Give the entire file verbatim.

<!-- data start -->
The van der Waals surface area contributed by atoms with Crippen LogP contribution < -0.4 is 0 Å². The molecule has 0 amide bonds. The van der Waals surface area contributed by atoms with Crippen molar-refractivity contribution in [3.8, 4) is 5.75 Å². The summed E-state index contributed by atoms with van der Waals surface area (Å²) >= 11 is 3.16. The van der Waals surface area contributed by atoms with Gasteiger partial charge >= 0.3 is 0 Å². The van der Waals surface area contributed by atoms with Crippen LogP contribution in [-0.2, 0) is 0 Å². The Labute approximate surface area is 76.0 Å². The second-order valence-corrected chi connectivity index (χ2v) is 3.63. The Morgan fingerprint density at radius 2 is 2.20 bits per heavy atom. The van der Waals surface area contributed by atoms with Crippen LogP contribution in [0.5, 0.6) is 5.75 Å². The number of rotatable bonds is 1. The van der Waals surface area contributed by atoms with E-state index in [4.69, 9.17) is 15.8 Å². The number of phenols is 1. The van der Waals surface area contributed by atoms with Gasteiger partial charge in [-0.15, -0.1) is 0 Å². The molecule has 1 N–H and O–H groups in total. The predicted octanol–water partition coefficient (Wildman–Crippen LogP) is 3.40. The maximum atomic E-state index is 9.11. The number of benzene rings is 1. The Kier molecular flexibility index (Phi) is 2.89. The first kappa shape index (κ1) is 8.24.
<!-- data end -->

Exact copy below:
The van der Waals surface area contributed by atoms with Crippen LogP contribution < -0.4 is 0 Å². The molecule has 0 amide bonds. The van der Waals surface area contributed by atoms with Crippen molar-refractivity contribution in [3.8, 4) is 5.75 Å². The summed E-state index contributed by atoms with van der Waals surface area (Å²) >= 11 is 3.16. The van der Waals surface area contributed by atoms with Gasteiger partial charge >= 0.3 is 0 Å². The van der Waals surface area contributed by atoms with Crippen LogP contribution in [-0.2, 0) is 0 Å². The Labute approximate surface area is 76.0 Å². The second-order valence-corrected chi connectivity index (χ2v) is 3.63. The Morgan fingerprint density at radius 2 is 2.20 bits per heavy atom. The van der Waals surface area contributed by atoms with Crippen LogP contribution in [0.5, 0.6) is 5.75 Å². The number of rotatable bonds is 1. The van der Waals surface area contributed by atoms with E-state index in [4.69, 9.17) is 15.8 Å². The number of phenols is 1. The van der Waals surface area contributed by atoms with Gasteiger partial charge in [-0.15, -0.1) is 0 Å². The molecule has 1 N–H and O–H groups in total. The predicted octanol–water partition coefficient (Wildman–Crippen LogP) is 3.40. The maximum atomic E-state index is 9.11. The number of benzene rings is 1. The Kier molecular flexibility index (Phi) is 2.89. The first kappa shape index (κ1) is 8.24.